‘No Woman, No Cry’-directorial debut of the supermodel

ChristyTWhen you are healthy, successful and fulfilled it is very easy to take things in life for granted. After all, if you have never struggled or suffered, how can you relate to people who have? Would you sympathise with a cancer patient? A homeless man? A childless couple? A parent with a sick child? A person with special needs?

I think la person’s level of humanity depends on a lot of things, including how you were brought up and what kind of people surround you. But deep down, I think it is up to each one of us to remain human and compassionate, to be able to cry, to help a person in need and not just be a soulless passer by in life.

Christy Turlington, one of the original ‘supermodels’, who remains incredibly beautiful and elegant  and very much demand to this day, chose to remain human and get involed with issues that are important to her but bring goodness to society at the same time without seeking an ounce of self-promotion, which a lot of celebrities do. There was her wonderful yoga book ‘Living Yoga: creating a life’s practise’, full of wonderful pictures and poses and advice on yogic practise; her skincare line Sundari, her sports gear Nuala range. She seems to have a vision and follows it wholeheartedly, with determination and passion. This year Ms. Turlington Burns went a step further, self financing and directing a documentary on maternal health called ‘No Woman No Cry’.

I am not going to say that pregnancy and delivery are always straight forward in the Western world-I know of women having died while giving birth or had complications be it in the UK or Russia (even in very well-known hospitals and at times privately) but can you imagine the hardships that many woman in the Third World countries face each day when there are not just no hospitals or medical facilities close by, but often they don’t even have access to clean running water…….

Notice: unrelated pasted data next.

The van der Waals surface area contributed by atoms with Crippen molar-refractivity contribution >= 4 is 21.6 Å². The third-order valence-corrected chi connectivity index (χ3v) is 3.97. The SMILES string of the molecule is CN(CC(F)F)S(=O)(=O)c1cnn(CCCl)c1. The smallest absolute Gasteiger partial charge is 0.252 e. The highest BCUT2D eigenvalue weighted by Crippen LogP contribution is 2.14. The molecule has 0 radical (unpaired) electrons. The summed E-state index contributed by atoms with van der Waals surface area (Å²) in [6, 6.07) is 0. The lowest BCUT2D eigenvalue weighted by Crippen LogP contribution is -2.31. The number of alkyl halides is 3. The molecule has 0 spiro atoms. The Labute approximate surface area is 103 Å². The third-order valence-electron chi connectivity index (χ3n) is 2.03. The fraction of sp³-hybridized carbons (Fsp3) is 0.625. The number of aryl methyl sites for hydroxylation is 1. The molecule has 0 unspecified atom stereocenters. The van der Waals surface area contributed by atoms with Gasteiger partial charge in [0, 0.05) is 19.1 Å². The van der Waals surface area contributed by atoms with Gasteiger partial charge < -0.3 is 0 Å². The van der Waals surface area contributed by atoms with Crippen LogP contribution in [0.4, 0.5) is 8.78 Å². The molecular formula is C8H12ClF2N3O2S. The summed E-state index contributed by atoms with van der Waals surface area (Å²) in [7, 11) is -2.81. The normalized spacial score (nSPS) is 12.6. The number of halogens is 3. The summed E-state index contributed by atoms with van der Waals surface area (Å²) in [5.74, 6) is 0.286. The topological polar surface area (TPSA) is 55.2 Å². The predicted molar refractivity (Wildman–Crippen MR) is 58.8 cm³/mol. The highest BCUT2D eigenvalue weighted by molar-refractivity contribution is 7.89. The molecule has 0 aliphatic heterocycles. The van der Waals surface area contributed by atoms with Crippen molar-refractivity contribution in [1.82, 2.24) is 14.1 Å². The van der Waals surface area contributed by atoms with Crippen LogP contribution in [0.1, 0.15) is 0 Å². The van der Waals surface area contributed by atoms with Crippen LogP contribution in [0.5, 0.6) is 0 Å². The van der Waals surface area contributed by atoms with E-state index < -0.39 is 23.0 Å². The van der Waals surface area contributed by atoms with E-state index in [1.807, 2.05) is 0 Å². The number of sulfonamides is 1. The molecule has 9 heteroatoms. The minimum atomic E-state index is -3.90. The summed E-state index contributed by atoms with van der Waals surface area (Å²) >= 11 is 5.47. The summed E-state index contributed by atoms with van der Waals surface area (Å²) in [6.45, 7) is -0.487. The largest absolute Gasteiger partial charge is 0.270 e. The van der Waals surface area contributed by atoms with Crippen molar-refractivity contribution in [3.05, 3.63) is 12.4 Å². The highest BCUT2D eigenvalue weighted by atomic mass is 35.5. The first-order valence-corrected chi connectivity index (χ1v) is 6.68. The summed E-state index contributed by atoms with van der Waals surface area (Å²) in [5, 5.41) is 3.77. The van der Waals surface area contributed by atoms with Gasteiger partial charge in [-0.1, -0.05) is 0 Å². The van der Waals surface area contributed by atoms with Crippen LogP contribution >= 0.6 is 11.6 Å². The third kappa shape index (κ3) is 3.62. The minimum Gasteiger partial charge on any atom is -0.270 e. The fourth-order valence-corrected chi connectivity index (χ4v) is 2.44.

Christy Turlington Burns had a complication after delivering her daughter but even though she was in safe hands, that scary experience spurred her on and the end result was the documentary that was filmed in the four parts of the world, including the Maasai tribe in Tanzania, a slum in Bangladesh, a post-abortion care ward in Guatemala and a prenatal clinic in the US. 

It is a sobering fact that reproductive health problems are the biggest death cause worldwide in women aged 15 to 44. And the fact that someone who is very privileged and well-educated takes the time to learn about the problem and teach us, raising awareness and funds is very humbling lesson in humility, don’t you think? After all, a lot of us can relate to that, learn and take it forward, be it by supporting our pregnant friends/family members or making a donation to help a complete stranger give birth to a beautiful baby safely.   

http://www.everymothercounts.org/issue

Categories: Women's issues

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